Handwriting Difficulties

And how to “hand”le them


Many mothers that come into our practice have more or less the same question…

“How do I help my child with his handwriting?”


Many children that are referred for occupational therapy, especially between the ages of 6 to 8 years, are referred due to poor fine motor skills impacting their handwriting abilities. This can mean any of the following:

  • Poor legibility when writing
  • Inability to write neatly on/ between the lines
  • Poor spacing of letters and words
  • Writing too big or too small
  • A slow work pace (work speed)
  • Insufficient pencil grasp
  • Frequently complaining of ‘tired’ hand muscles
  • Pressing too hard with his/her pencil on a paper


It is, therefore, important to note that handwriting is a complex skill. It involves the ability to stabilise your shoulder, elbow and wrist, whilst planning finer movements with your hand, within a designated space. Oh my! That does sound complicated!


Luckily, our brains are designed to be able to master this.

So how do we do it?


Firstly, we need some knowledge of normal development. We are designed to develop skills in a progressive pattern. This means that each new skill we learn will contribute to another skill in the future.


An Example of how this works:

Babies learn to crawl in order to get from point A to point B. But the ability to crawl has many other benefits not necessarily visible to the eye. Crawling teaches a baby about his body and his body parts. It teaches a baby about the space around him, and how he fits into that space. It strengthens his hip, stomach, back, neck and shoulder muscles. It enables his hand-arch to develop and it enhances his motivation to explore his world around him. These skills are stored in a child’s memory and can then be retrieved and administered when needed. When a child starts to develop handwriting, some of these learnt skills may become useful. A strong stomach, neck, back and shoulder may help with his posture and the stabilisation of his hand during writing. Good knowledge about the space around him and how he fits into that space may assist him to plan the space on the page, write on the line and plan the spacing between letters and words. A strong hand-arch enhances his pencil grasp.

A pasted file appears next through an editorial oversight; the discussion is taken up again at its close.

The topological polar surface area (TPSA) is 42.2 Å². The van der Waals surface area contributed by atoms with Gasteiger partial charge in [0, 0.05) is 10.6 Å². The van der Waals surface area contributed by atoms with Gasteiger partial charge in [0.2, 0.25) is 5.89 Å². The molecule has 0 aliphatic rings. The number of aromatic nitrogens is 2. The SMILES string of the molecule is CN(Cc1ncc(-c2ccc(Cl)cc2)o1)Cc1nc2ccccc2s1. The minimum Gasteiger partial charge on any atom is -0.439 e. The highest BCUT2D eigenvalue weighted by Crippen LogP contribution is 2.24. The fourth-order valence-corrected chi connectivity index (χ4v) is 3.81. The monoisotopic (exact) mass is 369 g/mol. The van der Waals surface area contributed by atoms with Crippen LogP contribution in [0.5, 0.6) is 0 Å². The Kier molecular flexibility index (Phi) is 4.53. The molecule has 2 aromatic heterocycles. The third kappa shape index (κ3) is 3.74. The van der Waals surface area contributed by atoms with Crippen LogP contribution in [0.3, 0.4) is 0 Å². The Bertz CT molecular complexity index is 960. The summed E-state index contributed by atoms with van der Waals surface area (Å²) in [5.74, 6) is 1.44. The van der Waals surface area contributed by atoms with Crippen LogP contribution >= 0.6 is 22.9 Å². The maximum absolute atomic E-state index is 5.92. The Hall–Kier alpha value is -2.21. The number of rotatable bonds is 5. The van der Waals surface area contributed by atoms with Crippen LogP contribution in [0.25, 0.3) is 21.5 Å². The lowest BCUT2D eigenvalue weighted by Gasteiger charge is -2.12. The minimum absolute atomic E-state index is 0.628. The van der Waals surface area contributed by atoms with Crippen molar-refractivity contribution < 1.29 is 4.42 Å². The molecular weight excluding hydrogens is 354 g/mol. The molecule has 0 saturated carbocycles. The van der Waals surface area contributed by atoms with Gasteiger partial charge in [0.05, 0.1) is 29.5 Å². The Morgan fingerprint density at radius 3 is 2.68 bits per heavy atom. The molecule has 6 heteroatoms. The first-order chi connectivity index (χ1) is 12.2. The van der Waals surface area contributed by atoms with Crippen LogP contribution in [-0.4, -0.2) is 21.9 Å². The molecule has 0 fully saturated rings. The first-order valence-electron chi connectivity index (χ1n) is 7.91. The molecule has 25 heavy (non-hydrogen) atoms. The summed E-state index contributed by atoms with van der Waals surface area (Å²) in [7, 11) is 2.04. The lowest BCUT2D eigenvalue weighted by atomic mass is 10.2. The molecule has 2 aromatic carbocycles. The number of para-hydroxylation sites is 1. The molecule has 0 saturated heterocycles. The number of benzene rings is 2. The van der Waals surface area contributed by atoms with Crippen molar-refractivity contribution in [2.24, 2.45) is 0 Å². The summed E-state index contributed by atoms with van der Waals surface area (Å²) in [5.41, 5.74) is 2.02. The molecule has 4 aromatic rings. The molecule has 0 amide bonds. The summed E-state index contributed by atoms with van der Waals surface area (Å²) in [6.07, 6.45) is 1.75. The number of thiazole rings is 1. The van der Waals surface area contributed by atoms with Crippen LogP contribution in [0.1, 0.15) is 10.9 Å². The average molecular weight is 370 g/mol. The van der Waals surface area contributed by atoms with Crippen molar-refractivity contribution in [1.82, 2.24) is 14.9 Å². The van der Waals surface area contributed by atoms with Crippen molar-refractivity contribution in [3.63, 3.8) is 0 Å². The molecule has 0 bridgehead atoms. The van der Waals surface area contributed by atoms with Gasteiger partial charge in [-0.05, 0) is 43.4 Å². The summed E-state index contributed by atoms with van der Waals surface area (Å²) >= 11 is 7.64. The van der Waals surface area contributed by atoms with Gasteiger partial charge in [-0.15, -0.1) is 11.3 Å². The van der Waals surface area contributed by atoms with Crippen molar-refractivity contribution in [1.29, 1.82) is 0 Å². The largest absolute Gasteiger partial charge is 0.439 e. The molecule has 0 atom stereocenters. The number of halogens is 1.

However, sometimes these skills are not developed adequately, and some cracks in a child’s developmental foundation occur. It is important to really pinpoint where the problem lies, in order to address it.


Let us take a look…


As an occupational therapist, we’ll look at the following areas.


  1. Strength and endurance

Is a child’s handwriting poor due to poor hand muscle development, poor endurance and poor muscle strength? This may cause poor pencil control and a poor pencil grasp, which has a negative impact on a child’s handwriting neatness and legibility. Usually, some strengthening exercises will be prescribed to address this.


  1. Spatial concepts and planning

Does the child have difficulty in planning the space on his page or on the line? Does his brain accurately perceive the space within which he can write, and can he correctly plan his finer hand movements to write within that given space? If this is the problem area, the treatment may consist of enhancing a child’s visual perceptual skills and planning abilities.


  1. Vision

Can a child see adequately? How strong are his eye muscles? Do we need to refer the child to an optometrist?


Usually, poor handwriting is a combination of some of the above, and an in-depth assessment will provide sufficient answers. This will also ensure that therapy (if needed) is goal-directed and client-centred.


So… What can you as a parent do?


Practice fine motor skills as much as possible.

  • Play with play dough.
  • Tear pieces of paper into small pieces.
  • Thread beads.
  • Cut with scissors.
  • Colour with crayons and pencils.


Make writing fun.

  • Write in the sand on the beach.
  • Write different words that you see around the house.
  • Write on coloured paper.
  • Write on scratch paper.
  • Write on play dough.
  • Write with shaving cream


Have a strong body and limit screen time

  • Play outside.
  • Do handstands.
  • Do wheelbarrow walking.
  • Do pre-writing exercises.
  • Play on a jungle gym.
  • Allow floor time for babies as much as possible


Talk positive

  • Positive feedback goes a long way.
  • Encourage your child to try and motivate as much as possible.


Involve his teacher

  • Share what you are doing at home. Ask for advice, and work as a team.


If in doubt, contact an Occupational Therapist.


Some inspiration and ideas from other mothers:



Teaching Handwriting


This article was written to provide some practical ideas and information for parents. This article was not intended to substitute professional advice. It is always best to get assistance for handwriting difficulties by a trained professional.